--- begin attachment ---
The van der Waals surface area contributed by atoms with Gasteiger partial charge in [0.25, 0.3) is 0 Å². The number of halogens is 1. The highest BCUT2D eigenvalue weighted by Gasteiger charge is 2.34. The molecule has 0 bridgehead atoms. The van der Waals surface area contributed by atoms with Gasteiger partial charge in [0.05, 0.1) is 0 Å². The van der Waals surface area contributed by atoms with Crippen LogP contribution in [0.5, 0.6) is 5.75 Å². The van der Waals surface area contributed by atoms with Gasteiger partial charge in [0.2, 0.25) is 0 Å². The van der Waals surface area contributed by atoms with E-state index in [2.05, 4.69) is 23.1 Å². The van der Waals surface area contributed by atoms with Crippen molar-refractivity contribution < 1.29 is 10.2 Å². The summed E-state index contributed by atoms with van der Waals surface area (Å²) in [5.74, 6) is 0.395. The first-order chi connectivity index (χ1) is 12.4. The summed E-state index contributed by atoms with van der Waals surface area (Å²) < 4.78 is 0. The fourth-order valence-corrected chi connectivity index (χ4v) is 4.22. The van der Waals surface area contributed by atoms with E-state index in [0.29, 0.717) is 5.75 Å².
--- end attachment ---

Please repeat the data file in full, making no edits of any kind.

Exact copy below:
The van der Waals surface area contributed by atoms with Gasteiger partial charge in [0.25, 0.3) is 0 Å². The number of halogens is 1. The highest BCUT2D eigenvalue weighted by Gasteiger charge is 2.34. The molecule has 0 bridgehead atoms. The van der Waals surface area contributed by atoms with Gasteiger partial charge in [0.05, 0.1) is 0 Å². The van der Waals surface area contributed by atoms with Crippen LogP contribution in [0.5, 0.6) is 5.75 Å². The van der Waals surface area contributed by atoms with Gasteiger partial charge in [0.2, 0.25) is 0 Å². The van der Waals surface area contributed by atoms with E-state index in [2.05, 4.69) is 23.1 Å². The van der Waals surface area contributed by atoms with Crippen molar-refractivity contribution < 1.29 is 10.2 Å². The summed E-state index contributed by atoms with van der Waals surface area (Å²) in [5.74, 6) is 0.395. The first-order chi connectivity index (χ1) is 12.4. The summed E-state index contributed by atoms with van der Waals surface area (Å²) < 4.78 is 0. The fourth-order valence-corrected chi connectivity index (χ4v) is 4.22. The van der Waals surface area contributed by atoms with E-state index in [0.29, 0.717) is 5.75 Å².